Federal Budget Deficit Totals $714 Billion in the First Half of Fiscal Year 2010

April 8, 2010

The federal government incurred a budget deficit of $714 billion in the first half of fiscal year 2010, CBO estimates in its latest monthly budget review, about $67 billion less than the shortfall recorded in the same period last year. That improvement stems largely from a net decline of $223 billion in outlays for the Troubled Asset Relief Program (TARP), from $115 billion in outlays in the first six months of last year to net receipts (that is, negative outlays) of $109 billion so far this year. The amount this year is negative because the Treasury is expected to report a reduction of $114 billion in outlays for that program in March, reflecting a significant decline in its estimate of the net costs that will ultimately result from that program’s transactions. Also contributing to the smaller deficit so far this year was a $69 billion decline in spending for federal deposit insurance, reflecting in part the prepayments by financial institutions of future years’ assessments.

Spending other than that for the TARP and deposit insurance was $187 billion (or 11 percent) higher in the first six months of this year than during the same period last year. Outlays for several major entitlement programs have increased significantly: Spending for unemployment benefits rose by $39 billion (or 83 percent) because of high unemployment and the extension of eligibility for such benefits. Medicaid rose by $17 billion (or 15 percent). More than $10 billion of that growth stemmed from a provision in the American Recovery and Reinvestment Act (ARRA) that increased federal payments to states beginning in February 2009. Payments for Social Security benefits increased by $23 billion (or 7 percent) and outlays for Medicare rose by $12 billion (or 6 percent). Outlays for net interest on the public debt grew by $26 billion (or 31 percent) compared to the first six months of fiscal year 2009. That increase is largely attributable to adjustments for inflation to indexed securities, which were negative early last year. Spending has also risen for a variety of other programs, including food and nutrition assistance, the State Fiscal Stabilization Fund (created by ARRA), student financial aid, and veterans’ programs. In contrast, federal assistance to Fannie Mae and Freddie Mac has totaled about $34 billion less so far this year than last year at this time.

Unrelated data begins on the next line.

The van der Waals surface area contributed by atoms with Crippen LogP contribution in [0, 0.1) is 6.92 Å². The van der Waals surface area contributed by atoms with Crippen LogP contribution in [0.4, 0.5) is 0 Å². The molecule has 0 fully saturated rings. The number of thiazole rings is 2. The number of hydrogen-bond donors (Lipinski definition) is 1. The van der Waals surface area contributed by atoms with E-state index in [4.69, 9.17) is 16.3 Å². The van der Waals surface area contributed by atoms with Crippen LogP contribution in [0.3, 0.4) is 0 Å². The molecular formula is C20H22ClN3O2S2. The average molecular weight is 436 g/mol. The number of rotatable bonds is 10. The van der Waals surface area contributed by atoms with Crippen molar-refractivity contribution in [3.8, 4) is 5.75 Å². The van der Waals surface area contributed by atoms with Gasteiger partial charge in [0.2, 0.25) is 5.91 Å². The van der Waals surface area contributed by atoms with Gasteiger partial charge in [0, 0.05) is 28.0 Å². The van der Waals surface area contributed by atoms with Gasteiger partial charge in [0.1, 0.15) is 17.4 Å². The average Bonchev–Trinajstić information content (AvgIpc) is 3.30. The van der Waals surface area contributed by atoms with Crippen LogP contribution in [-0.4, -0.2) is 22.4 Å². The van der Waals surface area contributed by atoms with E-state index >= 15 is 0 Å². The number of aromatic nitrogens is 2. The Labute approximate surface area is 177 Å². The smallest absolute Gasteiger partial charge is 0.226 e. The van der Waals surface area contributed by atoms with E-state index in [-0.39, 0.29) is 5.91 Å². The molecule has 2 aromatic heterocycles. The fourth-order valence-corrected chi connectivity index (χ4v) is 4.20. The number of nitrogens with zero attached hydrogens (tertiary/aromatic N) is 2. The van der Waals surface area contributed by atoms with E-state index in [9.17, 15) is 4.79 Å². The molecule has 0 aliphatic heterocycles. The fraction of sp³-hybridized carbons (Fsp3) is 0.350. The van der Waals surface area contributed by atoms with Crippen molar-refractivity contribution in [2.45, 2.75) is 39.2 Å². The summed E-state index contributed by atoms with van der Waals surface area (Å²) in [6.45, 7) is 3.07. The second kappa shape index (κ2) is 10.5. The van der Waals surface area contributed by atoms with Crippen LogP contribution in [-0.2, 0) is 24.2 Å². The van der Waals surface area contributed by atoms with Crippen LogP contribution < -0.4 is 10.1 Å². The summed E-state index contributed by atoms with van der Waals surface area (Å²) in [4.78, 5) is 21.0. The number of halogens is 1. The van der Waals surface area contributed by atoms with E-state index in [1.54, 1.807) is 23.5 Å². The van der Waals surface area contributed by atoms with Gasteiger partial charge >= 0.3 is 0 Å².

CBO estimates that total receipts were about $37 billion (or 4 percent) lower in the first half of this fiscal year than collections in the first half of 2009. Withheld income and payroll taxes declined by about $45 billion (or 5 percent), reflecting both lower wages and salaries and the impact of the Making Work Pay credit enacted in ARRA. Nonwithheld individual income and payroll taxes also declined---by about $14 billion (or 13 percent). Net corporate income tax payments were about $3 billion (or 5 percent) lower than in the first half of fiscal year 2009.

A $26 billion increase in receipts to the Treasury from the Federal Reserve partially offset the decline in other receipts. The unusual increase in receipts from the central bank resulted from the shift in the Federal Reserve’s portfolio to longer-term, riskier, and thus higher-yielding investments in support of the housing market and the broader.

The next several weeks will provide important information about receipts this year. Final payments for 2009 individual income tax returns are due this month, and individuals and corporations alike will make quarterly estimated payments of income taxes in April.